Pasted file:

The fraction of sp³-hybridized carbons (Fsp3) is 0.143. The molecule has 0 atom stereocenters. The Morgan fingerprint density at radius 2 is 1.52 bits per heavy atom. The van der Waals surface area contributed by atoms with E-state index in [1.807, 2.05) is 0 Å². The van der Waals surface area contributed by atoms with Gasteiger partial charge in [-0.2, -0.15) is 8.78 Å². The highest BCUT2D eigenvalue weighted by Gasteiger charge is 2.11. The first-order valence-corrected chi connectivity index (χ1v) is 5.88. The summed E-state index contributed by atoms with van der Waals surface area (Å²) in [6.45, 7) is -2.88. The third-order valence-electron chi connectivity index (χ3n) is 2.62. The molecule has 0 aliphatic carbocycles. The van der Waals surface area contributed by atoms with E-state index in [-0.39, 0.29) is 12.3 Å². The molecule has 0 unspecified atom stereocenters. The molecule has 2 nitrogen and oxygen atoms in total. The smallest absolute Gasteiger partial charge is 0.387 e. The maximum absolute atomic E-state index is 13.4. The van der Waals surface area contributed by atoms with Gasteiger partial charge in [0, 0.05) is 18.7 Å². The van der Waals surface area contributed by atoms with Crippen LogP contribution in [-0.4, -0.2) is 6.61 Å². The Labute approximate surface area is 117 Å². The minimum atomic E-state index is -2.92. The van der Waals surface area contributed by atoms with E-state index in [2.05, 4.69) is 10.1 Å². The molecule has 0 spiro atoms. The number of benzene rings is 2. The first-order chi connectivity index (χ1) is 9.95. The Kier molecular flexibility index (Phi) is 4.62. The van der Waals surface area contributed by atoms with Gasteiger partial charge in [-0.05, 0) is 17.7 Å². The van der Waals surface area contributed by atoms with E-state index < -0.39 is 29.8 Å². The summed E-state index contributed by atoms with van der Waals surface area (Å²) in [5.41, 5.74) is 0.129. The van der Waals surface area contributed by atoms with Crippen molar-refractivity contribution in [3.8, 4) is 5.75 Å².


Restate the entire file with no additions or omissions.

The fraction of sp³-hybridized carbons (Fsp3) is 0.143. The molecule has 0 atom stereocenters. The Morgan fingerprint density at radius 2 is 1.52 bits per heavy atom. The van der Waals surface area contributed by atoms with E-state index in [1.807, 2.05) is 0 Å². The van der Waals surface area contributed by atoms with Gasteiger partial charge in [-0.2, -0.15) is 8.78 Å². The highest BCUT2D eigenvalue weighted by Gasteiger charge is 2.11. The first-order valence-corrected chi connectivity index (χ1v) is 5.88. The summed E-state index contributed by atoms with van der Waals surface area (Å²) in [6.45, 7) is -2.88. The third-order valence-electron chi connectivity index (χ3n) is 2.62. The molecule has 0 aliphatic carbocycles. The van der Waals surface area contributed by atoms with E-state index in [-0.39, 0.29) is 12.3 Å². The molecule has 0 unspecified atom stereocenters. The molecule has 2 nitrogen and oxygen atoms in total. The smallest absolute Gasteiger partial charge is 0.387 e. The maximum absolute atomic E-state index is 13.4. The van der Waals surface area contributed by atoms with Gasteiger partial charge in [0, 0.05) is 18.7 Å². The van der Waals surface area contributed by atoms with Crippen LogP contribution in [-0.4, -0.2) is 6.61 Å². The Labute approximate surface area is 117 Å². The minimum atomic E-state index is -2.92. The van der Waals surface area contributed by atoms with E-state index in [2.05, 4.69) is 10.1 Å². The molecule has 0 spiro atoms. The number of benzene rings is 2. The first-order chi connectivity index (χ1) is 9.95. The Kier molecular flexibility index (Phi) is 4.62. The van der Waals surface area contributed by atoms with Gasteiger partial charge in [-0.05, 0) is 17.7 Å². The van der Waals surface area contributed by atoms with E-state index < -0.39 is 29.8 Å². The summed E-state index contributed by atoms with van der Waals surface area (Å²) in [5.41, 5.74) is 0.129. The van der Waals surface area contributed by atoms with Crippen molar-refractivity contribution in [3.8, 4) is 5.75 Å².